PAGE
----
“Sometimes people say something empty in an effort to be encouraging.” (Verneda Fike)
Sometimes the hardest thing to say is the easiest thing to say: “I don’t know what to say.” Sometimes we feel compelled to give answers when we don’t have them.
- It can be pride; our rep was built on having the answers.
- It can be fear; if I don’t answer, I’m letting someone down.
- It can be ignorance; I know what I know, but I don’t know what I don’t know.
Last year was tough for me. My older brother, Bill, passed away from pancreatic cancer in September. He was the firstborn of us six children. He was only a year older than me. And his passing was incredibly swift. Looking back on photos from earlier in the year, I can now see his illness was in progress. But we just thought he was tired, maybe the chronic health issues we seniors deal with post-middle age. But the undiagnosed cancer was already terrorizing his body, unseen beneath the surface.
We visited Bill in the hospital one weekend. He looked terrible, but we had hope that the doctors would find a suitable treatment to reduce his pain and set him on the course to renewed health. Of course, the ‘c’ word was ever present, haunting our minds. Our hopefulness endeavored to push it aside, but it lingered like a mugger hiding behind our mental trees.
By Monday, the worst was confirmed – inoperable, untreatable stage 4 pancreatic cancer. My wife, Verneda, and I planned to return the following weekend, but we postponed it because they would be moving Bill back to the house for hospice care, and we did not want to be in the way. We awoke Saturday morning with a text from Bill’s wife, Doris, that we (the siblings) should come soon if we wanted to see him. Verneda and I immediately dressed and left for Houston. About an hour away, we got the text letting us know Bill had passed. Tears.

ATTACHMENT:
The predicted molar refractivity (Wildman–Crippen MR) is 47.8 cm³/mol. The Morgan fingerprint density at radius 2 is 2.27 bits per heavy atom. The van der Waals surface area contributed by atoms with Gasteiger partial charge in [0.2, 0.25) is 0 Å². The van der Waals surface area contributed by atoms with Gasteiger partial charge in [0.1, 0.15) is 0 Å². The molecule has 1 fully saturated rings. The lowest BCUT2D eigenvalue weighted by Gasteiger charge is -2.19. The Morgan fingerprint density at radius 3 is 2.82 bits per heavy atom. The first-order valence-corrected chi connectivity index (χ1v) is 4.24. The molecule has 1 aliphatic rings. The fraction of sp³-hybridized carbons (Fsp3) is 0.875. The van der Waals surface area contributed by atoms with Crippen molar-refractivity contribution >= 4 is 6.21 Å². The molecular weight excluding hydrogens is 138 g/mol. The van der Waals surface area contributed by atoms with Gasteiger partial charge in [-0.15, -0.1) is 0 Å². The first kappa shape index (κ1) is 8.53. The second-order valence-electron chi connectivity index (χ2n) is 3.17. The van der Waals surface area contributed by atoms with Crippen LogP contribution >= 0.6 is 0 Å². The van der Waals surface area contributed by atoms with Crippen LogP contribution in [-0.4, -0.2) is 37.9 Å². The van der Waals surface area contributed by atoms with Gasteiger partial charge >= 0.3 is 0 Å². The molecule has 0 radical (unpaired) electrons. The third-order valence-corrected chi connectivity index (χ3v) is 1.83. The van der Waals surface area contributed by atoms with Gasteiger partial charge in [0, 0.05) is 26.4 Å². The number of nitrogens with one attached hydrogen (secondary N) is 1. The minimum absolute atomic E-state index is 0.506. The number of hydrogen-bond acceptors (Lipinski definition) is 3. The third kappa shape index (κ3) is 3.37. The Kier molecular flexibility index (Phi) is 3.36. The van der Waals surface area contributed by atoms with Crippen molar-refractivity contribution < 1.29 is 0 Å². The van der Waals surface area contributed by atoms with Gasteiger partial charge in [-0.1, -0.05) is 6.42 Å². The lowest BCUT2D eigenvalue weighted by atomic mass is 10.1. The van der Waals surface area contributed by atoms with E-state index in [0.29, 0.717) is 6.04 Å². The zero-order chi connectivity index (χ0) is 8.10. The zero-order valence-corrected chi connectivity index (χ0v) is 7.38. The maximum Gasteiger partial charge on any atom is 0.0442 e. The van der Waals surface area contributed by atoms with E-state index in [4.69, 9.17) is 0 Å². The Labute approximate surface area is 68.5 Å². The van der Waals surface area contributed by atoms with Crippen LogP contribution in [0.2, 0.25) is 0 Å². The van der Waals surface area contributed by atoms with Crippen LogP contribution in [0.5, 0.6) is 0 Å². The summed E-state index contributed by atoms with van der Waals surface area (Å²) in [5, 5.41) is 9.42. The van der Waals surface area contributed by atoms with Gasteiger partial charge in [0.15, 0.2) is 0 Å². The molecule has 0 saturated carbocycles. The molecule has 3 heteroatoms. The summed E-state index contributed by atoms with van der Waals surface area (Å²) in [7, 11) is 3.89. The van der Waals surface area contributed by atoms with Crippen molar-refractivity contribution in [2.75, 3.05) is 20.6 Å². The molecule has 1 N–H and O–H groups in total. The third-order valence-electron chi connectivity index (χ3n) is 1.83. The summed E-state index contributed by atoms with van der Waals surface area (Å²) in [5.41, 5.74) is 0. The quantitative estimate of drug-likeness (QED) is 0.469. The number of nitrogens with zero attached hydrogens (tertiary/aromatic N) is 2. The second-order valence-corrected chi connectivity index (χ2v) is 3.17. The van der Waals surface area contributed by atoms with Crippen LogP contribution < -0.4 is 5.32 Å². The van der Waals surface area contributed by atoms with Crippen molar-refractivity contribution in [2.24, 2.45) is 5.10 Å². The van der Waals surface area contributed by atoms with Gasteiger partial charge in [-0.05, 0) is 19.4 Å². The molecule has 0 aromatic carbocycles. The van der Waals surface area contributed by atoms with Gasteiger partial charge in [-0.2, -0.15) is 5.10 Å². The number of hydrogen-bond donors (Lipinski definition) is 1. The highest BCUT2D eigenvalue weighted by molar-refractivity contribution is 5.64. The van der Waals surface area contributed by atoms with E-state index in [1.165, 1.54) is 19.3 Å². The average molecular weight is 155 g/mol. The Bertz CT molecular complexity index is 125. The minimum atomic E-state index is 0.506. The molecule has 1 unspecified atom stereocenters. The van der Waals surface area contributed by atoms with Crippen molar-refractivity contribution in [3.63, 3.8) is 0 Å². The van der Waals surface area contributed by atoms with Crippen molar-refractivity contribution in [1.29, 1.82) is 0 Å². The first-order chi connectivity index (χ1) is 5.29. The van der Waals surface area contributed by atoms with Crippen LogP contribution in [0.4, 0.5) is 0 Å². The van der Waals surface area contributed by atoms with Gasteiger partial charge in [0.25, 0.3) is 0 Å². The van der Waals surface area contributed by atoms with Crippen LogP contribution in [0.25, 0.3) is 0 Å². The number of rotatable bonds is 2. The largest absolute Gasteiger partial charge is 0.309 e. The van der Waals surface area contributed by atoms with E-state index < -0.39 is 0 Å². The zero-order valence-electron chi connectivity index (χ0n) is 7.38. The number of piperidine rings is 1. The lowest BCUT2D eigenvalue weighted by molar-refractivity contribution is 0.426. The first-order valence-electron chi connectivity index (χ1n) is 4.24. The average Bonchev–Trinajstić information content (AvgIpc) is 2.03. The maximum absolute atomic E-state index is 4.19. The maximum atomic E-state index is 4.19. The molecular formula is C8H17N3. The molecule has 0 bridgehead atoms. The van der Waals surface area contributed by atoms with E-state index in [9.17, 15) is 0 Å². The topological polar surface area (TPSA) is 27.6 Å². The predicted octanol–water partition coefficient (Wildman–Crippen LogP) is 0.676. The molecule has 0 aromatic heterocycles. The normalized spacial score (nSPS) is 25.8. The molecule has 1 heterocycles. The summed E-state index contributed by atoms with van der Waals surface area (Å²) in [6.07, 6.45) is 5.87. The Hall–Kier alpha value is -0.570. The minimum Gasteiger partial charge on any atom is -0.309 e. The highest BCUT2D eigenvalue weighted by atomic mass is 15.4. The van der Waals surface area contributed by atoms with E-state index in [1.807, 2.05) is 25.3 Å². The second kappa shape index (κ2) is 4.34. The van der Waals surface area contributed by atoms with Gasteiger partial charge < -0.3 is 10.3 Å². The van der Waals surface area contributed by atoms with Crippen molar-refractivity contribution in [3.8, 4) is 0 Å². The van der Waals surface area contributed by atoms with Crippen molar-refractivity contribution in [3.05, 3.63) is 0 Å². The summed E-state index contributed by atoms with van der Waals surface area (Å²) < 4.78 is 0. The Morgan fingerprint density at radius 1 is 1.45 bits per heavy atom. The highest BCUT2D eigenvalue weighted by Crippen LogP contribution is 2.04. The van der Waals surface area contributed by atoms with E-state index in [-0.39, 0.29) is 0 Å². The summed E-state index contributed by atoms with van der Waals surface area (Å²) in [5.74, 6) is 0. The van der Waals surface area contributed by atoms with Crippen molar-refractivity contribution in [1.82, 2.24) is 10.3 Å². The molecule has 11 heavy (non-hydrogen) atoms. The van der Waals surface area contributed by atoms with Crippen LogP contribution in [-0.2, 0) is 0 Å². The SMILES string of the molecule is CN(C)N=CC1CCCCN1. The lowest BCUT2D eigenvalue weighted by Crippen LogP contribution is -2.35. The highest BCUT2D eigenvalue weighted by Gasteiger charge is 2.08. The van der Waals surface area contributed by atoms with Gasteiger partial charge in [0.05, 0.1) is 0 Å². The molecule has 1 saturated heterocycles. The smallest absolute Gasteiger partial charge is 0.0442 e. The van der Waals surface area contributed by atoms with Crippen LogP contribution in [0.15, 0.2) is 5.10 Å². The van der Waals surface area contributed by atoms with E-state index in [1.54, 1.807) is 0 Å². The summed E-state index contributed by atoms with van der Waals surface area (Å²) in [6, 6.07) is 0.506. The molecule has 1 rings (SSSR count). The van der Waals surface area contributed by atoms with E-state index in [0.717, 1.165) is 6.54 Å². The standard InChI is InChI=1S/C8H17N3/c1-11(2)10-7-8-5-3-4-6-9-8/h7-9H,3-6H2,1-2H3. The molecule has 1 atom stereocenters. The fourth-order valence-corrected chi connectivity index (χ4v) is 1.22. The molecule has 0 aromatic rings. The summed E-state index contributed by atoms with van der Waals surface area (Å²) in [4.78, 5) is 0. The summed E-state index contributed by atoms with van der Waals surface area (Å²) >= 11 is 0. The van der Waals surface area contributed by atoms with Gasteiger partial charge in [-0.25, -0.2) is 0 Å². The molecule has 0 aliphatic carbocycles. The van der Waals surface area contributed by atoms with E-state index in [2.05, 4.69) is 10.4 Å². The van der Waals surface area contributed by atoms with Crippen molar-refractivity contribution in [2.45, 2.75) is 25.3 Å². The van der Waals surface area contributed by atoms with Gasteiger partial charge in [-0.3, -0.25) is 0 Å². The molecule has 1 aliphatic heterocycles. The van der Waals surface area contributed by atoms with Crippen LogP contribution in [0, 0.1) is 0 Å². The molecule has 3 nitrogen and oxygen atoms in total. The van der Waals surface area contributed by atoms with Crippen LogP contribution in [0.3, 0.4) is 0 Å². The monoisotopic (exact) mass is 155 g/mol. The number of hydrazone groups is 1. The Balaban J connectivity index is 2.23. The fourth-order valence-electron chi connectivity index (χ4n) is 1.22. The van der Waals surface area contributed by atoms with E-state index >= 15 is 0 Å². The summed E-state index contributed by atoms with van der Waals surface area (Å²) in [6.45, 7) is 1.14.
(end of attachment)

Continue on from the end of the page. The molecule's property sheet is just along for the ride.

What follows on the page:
We arrived at his home in Pearland. The coroner had not arrived for the body yet. After greeting Doris and their three sons, Doris asked, “Do you want to see him?” I certainly did. So Verneda walked with me into the master bedroom where my brother lay in the dimly lit room. I saw his face, at rest with no sign of the pain that had gripped him for months. And uncontrollable sobs escaped my soul. My wife gripped my hand harder and rubbed my back gently, as she said:
Which being translated:
Over the next weeks our family would hear a variety of statements common to the grieving experience:
“He’s in a better place.” (Of course. But I’m not.)
“I guess God just needed him more.” (Seriously? The All-Sufficient God?)
“God causes all things to work together…” (Sermon received. All good now. Thanks.)
All of these statements have to be translated into the simple language of comfort that my wife spoke; it has a very limited, but adequate vocabulary:
All you need to say to a grieving loved one is:
“I’m so sorry. I don’t know what to say,”
We hear that as:
It’s the language of Jesus:
“And lo, I am with you always, even to the end of the age.”